He said: "With the UK sustaining a decent level of economic activity and prospects looking relatively bright, it seems highly likely that business demand for credit will pick up appreciably over the coming months."

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The people who affect house prices
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Mortgage lending 'at six-year high'

They have the power to push a price higher, depending on how many other people are in the running for a home and how liberal they want to be with the truth to the buyers. In some cases, they can also do more harm than good by initially overvaluing a property. The worst case scenario is the home eventually sells for less than it would have done had it been priced realistically in the first place.

Sometimes a quick-moving solicitor can be the difference between getting the home at the price you want and getting into a bidding war or missing out entirely. If the buyer needs a quick sale, they're more likely to do a deal with someone who has a flexible solicitor who can push through the sale so it suits them.

Research by Halifax concluded that anti-social neighbours could take £31,000 off the price of an average home. If you’re selling, you should declare any problems you’ve had on a Seller’s Property Information Form, otherwise you could face a claim later on.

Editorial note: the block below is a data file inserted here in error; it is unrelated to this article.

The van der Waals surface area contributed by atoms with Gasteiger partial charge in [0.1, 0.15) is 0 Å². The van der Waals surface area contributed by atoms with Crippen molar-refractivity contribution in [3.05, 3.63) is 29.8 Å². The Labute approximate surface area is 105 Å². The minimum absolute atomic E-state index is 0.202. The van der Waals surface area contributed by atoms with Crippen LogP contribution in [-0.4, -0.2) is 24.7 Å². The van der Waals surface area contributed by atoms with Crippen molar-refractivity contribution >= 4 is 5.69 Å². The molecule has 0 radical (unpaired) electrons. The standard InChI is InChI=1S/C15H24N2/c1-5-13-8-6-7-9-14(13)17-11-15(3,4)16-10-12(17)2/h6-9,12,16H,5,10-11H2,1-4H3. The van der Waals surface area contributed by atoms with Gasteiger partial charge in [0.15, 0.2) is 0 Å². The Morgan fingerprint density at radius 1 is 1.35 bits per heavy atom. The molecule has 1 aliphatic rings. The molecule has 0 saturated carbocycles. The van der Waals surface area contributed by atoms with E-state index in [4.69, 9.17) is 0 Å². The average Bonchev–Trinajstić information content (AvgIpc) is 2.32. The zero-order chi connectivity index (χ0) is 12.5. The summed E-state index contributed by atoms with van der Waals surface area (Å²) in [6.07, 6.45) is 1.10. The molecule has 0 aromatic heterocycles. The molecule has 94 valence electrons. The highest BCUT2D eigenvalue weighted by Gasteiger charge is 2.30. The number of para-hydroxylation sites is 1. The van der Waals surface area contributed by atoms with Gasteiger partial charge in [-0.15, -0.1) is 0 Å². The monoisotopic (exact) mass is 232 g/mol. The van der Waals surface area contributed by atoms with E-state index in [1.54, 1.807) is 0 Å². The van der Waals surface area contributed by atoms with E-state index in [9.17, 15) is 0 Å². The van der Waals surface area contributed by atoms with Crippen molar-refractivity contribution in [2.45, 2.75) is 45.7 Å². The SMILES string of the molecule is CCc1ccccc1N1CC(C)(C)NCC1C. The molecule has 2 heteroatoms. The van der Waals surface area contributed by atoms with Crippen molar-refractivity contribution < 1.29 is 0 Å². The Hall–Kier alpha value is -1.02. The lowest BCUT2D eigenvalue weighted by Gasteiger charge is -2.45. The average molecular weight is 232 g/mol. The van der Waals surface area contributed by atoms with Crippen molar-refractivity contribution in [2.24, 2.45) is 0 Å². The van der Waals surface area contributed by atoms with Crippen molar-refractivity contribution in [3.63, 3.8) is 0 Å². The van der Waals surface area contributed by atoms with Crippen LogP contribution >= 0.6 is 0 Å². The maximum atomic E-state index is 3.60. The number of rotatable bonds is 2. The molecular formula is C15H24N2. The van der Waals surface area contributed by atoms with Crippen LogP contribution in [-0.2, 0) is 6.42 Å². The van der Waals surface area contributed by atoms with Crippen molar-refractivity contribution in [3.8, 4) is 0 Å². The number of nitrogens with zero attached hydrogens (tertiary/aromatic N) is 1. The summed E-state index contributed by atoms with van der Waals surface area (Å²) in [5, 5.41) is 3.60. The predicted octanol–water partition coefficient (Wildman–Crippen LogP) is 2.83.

While an increase in Council Tax might not be too much of a deterrent to a potential buyer, plans to grant permission for new homes, a mobile phone mast or wind turbines could knock an asking price down. If you're a buyer, the local council should have details of any future planning applications and you can search them for a small fee.

A lot of traffic in an area obviously has an effect on air quality. Since 1997 each local authority in the UK has carried out studies of the air quality in its area. If an area falls below a national benchmark for air quality, it has to be declared an Air Quality Management Area (AQMA). Some residents of the Llandaff area of Cardiff expressed concern that it had become an AQMA due to an increase in traffic in the area. Whether this becomes a widespread issue remains to be seen.

Mortgage availability is a key driver of property prices. If no-one can take out a mortgage, then prices will stall and eventually fall. We've seen this happen in parts of the UK in recent years, as lenders tightened up their criteria following the credit crunch. Conversely, good mortgage availability will mean more people are competing for properties - to a seller's advantage if their home is desirable.

An outstanding local school can add around 8% to the value of a home, according to the Royal Institution of Chartered Surveyors. On the flipside, a not so good Ofsted report can take off a similar amount. If you’re concerned about a school’s performance, one way to get involved is to become a governor.

Initiatives such as the Help To Buy scheme have been credited with pushing house prices up. A buoyant economy with strong employment gives people the confidence to buy and leads to an upward shift in house prices, while rises in unemployment have the reverse effect. Planning restrictions, at both a national and local government level, affect the number of homes in a particular area.